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OZ CINEMA
Your guide to Australian film.
By Joshua Smith

Film Review: Romper Stomper (1992)

Author: Joshua Smith
Published on: December 23, 1997

Leading Players: Russell Crowe (Hando), Daniel Pollock (Davey), Jacqueline McKenzie (Gabe), Alex Scott (Martin), Leigh Russell (Sonny Jim), Danial Wylie (Cockles), James McKenna (Bubs), Samantha Bladon (Tracy), Josephine Keen (Megan), John Brumpton (Magoo).

Main Crew: prod, Daniel Scharf, Ian Pringle; dir, Geoffrey Wright; writ, Geoffrey Wright; dop, Ron Hagen; ed, Bill Murphy; mus, John Clifford White; prod d, Steven Jones-Evans; cos, Anna Borghesi.

The release of Geoffrey Wright's violent, social realist work, Romper Stomper, instantly raised questions regarding violence both within our society and on the screen. The violence that permeates Romper Stomper, however, carries with it strong moral reasoning. In many ways, Wright has portrayed the urban wars in a narrative style reminiscent of a number of Shakespeare's greatest tragedies. As such, themes revolving around loyalty and the family resonate powerfully throughout the film, intertwined as poetically and seamlessly as those present in Macbeth.

Wright's debut directorial effort, also penned by Wright, presents a remarkably poignant character study of a group of Neo-Nazi social outcasts. Their situation, as a struggling minority group fighting for freedom from racial impurity, is indicative of the struggle that Australian aborigines face every day.

Interestingly, Wright's portrayal of this group appears, in many ways, to be a study of the obstacles facing the Aborigines in the 1990s. If so, his focus on a group that most audiences would see as inherently bad, could be a clever fašade that shrouds the essential subject matter in order to protect him from critical backlash from indigenous groups. In any case, Hando and his accomplices could be seen as representatives of any minority grouping — perceived by others as misguided, attention-seeking outcasts.

Hando (Russell Crowe, in a spectacularly powerful performance) led his group of nationalists in the war to reclaim land that they believe they are entitled to. This is symbolic of the Aborigines' battle to reclaim Australian soil. Just as the indigenous people of Australia are grossly outnumbered, and their numbers diminishing, Hando's Nazi group was similarly so, and both groups, as portrayed by the mass media, can be linked to alcoholism and social isolation as side effects of their fighting a losing battle. In fact, the riveting conclusion to the film, strengthened by the ironic appearance of a number of Asian tourists at Hando's death scene, is indicative of the fact that while the jingoistic battle has been lost, the survivors came to the realisation that harmony could only be achieved through dissemination with other cultures.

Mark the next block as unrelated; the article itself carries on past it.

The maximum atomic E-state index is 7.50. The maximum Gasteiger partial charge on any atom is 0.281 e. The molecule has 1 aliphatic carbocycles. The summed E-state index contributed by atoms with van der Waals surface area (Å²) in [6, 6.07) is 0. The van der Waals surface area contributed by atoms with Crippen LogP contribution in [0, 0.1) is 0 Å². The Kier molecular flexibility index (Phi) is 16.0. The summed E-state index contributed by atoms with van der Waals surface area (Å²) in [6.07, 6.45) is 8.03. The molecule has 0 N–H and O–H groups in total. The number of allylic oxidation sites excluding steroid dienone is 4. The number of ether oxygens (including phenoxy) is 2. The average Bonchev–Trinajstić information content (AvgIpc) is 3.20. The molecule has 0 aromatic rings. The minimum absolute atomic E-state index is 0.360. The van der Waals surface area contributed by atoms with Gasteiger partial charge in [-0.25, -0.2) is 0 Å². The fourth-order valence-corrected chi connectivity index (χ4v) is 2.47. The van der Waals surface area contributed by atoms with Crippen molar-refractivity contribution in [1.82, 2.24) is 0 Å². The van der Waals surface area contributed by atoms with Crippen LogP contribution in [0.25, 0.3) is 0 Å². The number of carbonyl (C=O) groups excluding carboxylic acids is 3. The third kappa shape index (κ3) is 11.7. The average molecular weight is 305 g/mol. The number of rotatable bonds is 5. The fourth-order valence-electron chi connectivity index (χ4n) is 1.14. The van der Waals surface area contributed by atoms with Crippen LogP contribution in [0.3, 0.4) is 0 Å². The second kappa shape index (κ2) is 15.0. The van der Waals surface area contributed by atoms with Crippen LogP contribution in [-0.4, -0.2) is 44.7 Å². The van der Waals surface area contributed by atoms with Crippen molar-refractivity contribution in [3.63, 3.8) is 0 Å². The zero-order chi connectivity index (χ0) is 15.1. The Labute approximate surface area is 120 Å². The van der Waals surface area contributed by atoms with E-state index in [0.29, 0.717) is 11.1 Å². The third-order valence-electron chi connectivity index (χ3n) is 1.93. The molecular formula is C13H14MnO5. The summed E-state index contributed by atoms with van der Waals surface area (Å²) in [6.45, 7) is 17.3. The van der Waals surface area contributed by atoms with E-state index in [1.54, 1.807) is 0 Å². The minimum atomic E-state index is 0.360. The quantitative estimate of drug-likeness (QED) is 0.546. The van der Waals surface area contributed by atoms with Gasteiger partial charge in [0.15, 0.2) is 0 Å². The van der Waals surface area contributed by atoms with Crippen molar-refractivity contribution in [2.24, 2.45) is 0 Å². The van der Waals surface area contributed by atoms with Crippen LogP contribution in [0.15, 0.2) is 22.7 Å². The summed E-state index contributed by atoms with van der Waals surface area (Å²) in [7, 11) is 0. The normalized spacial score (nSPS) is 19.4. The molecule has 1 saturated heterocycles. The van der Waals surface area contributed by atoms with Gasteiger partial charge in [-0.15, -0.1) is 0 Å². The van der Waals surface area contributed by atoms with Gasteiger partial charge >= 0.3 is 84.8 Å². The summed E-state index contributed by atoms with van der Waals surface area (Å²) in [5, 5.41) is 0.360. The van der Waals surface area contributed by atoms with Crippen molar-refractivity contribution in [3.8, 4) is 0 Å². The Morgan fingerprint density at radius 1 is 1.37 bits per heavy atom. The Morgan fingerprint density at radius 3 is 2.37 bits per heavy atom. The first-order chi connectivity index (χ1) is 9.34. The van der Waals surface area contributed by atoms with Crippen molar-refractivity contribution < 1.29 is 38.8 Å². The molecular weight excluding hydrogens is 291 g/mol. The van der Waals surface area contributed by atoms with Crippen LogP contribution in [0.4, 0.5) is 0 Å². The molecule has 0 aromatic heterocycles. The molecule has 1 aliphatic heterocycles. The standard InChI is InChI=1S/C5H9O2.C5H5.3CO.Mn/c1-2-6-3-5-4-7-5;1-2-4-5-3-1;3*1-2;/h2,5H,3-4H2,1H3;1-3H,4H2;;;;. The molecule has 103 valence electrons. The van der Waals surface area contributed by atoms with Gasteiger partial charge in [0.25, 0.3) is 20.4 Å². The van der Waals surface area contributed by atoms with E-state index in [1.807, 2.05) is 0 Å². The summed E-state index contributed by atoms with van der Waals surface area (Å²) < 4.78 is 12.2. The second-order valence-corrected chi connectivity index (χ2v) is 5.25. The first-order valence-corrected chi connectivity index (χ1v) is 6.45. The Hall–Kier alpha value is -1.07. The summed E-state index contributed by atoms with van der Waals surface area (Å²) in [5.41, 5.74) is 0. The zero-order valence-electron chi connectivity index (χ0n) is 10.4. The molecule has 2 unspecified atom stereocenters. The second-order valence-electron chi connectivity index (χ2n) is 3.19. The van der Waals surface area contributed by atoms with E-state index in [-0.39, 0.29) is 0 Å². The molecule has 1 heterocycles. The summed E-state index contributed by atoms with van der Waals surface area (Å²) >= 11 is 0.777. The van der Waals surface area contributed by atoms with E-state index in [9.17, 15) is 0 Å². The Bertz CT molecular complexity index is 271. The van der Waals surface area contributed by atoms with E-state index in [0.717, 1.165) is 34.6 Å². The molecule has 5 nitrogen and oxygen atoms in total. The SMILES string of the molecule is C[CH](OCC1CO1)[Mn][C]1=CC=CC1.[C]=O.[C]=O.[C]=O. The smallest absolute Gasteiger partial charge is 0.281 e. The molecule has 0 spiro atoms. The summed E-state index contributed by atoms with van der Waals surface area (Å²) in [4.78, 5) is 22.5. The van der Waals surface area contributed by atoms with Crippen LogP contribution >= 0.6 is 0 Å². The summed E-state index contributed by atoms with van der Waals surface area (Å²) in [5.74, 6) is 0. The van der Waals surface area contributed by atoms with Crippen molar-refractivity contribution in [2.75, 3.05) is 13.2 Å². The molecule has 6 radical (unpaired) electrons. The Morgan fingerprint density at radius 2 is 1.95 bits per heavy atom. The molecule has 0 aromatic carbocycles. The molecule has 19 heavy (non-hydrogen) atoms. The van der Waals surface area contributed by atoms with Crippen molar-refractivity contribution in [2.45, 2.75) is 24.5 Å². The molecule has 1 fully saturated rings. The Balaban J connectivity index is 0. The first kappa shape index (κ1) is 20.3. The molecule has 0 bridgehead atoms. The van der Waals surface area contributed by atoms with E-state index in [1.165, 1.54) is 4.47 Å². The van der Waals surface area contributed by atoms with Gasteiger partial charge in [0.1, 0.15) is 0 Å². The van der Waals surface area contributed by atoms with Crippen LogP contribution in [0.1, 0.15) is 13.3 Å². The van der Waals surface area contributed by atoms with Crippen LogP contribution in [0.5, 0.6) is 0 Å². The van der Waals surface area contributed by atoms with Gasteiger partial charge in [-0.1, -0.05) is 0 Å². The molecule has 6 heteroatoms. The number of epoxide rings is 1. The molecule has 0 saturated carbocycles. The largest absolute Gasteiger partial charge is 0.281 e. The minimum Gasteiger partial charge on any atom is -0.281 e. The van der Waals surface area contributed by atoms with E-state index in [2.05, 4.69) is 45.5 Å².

Within the broad racial struggle that forms the film's main plot, the Neo-Nazi group strive equally as adamantly to identify their roles within the exiled family cluster. Hando, as the leader, has established the role of father figure and mentor within the group, while Davey (Daniel Pollock) can be seen as the son, and elder brother to the rest of the motley crew. Gabe's (Jacqueline McKenzie) arrival upsets the existing balance by creating a mother figure for the group.

This development is indicated both in her attempts to stop Hando from attacking a Vietnamese child, and her attempts to "clean up" the group by cooking and cleaning for them. Her acceptance by all, except for Hando whose power base is shifted, broadens the minds of the group and accelerates their willingness to integrate more comfortably into society.

Understandably, such a dramatic power shift calls themes of loyalty (both to each other and to "the cause") into question. Since the group's main strength springs from unity and collectivism (symbolised by their tenacious belief in Hitler's philosophy), any imbalance can upset the group's ability to function effectively. The intolerance that Hando felt towards Asians is, in many ways, mirrored in his relationship with Gabe as she, in this case, is the new import — exiled from society by an incestuous father and a violent boyfriend. As we expect, Gabe creates tension that forces Davey, an others, to question their blind loyalty to Hitler's cause and to Hando.

Stylistically, the film's turbulent themes are enhanced through the usage of equally unbalancing hand-held camera movements, jump cutting and unusual camera angles. This aspect of Wright's approach is largely naturalistic, seemingly allowing the audience to participate in the film's diegesis. The employment of point-of-view shots and expressionistic lighting not only frames the gritty, dark urban landscape, but also places an emphasis on the performances of the actors, which, by all accounts, are naturalistic and provoking.

Employing an incredible diversity of innovative stylistic elements, Wright has created a hyper-kinetic film that doesn't slow for a beat until the credits begin to roll. Drawing on genuine, social realist themes and supported by powerful performances, Romper Stomper blends potent drama seamlessly within the framework of an urban action film. In focusing upon a cross section of Australia's cultural spectrum that is rarely highlighted, Romper Stomper not only captivates its audience, drawing them into the realism that forms the film's mise-en-scene, but creates a striking, relentless cinematic experience that one will never forget.

 
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